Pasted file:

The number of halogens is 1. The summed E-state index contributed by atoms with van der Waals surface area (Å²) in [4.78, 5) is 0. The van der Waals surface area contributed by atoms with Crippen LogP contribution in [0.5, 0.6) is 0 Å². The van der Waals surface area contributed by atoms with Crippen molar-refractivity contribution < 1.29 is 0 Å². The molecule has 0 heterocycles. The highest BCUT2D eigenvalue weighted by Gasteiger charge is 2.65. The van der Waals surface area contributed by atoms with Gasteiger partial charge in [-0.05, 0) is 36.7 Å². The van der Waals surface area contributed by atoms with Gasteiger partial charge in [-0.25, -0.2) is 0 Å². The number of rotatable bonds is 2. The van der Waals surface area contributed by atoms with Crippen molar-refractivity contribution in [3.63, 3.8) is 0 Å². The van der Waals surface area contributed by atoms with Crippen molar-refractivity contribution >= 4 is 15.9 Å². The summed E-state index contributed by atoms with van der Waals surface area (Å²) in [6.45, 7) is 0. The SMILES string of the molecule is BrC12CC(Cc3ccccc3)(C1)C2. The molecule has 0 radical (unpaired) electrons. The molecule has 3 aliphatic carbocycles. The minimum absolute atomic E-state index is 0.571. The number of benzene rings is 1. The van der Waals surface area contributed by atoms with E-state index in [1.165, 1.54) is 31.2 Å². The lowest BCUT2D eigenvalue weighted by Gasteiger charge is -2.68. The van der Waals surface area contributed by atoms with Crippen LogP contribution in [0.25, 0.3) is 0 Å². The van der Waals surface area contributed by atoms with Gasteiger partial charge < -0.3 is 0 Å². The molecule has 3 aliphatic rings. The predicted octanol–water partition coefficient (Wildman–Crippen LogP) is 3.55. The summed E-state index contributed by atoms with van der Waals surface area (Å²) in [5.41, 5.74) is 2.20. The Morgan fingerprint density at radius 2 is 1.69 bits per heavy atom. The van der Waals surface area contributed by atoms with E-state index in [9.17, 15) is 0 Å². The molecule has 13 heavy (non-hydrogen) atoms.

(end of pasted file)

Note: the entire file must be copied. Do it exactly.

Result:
The number of halogens is 1. The summed E-state index contributed by atoms with van der Waals surface area (Å²) in [4.78, 5) is 0. The van der Waals surface area contributed by atoms with Crippen LogP contribution in [0.5, 0.6) is 0 Å². The van der Waals surface area contributed by atoms with Crippen molar-refractivity contribution < 1.29 is 0 Å². The molecule has 0 heterocycles. The highest BCUT2D eigenvalue weighted by Gasteiger charge is 2.65. The van der Waals surface area contributed by atoms with Gasteiger partial charge in [-0.05, 0) is 36.7 Å². The van der Waals surface area contributed by atoms with Gasteiger partial charge in [-0.25, -0.2) is 0 Å². The number of rotatable bonds is 2. The van der Waals surface area contributed by atoms with Crippen molar-refractivity contribution in [3.63, 3.8) is 0 Å². The van der Waals surface area contributed by atoms with Crippen molar-refractivity contribution >= 4 is 15.9 Å². The summed E-state index contributed by atoms with van der Waals surface area (Å²) in [6.45, 7) is 0. The SMILES string of the molecule is BrC12CC(Cc3ccccc3)(C1)C2. The molecule has 0 radical (unpaired) electrons. The molecule has 3 aliphatic carbocycles. The minimum absolute atomic E-state index is 0.571. The number of benzene rings is 1. The van der Waals surface area contributed by atoms with E-state index in [1.165, 1.54) is 31.2 Å². The lowest BCUT2D eigenvalue weighted by Gasteiger charge is -2.68. The van der Waals surface area contributed by atoms with Crippen LogP contribution in [0.25, 0.3) is 0 Å². The van der Waals surface area contributed by atoms with Gasteiger partial charge < -0.3 is 0 Å². The molecule has 3 aliphatic rings. The predicted octanol–water partition coefficient (Wildman–Crippen LogP) is 3.55. The summed E-state index contributed by atoms with van der Waals surface area (Å²) in [5.41, 5.74) is 2.20. The Morgan fingerprint density at radius 2 is 1.69 bits per heavy atom. The van der Waals surface area contributed by atoms with E-state index in [9.17, 15) is 0 Å². The molecule has 13 heavy (non-hydrogen) atoms.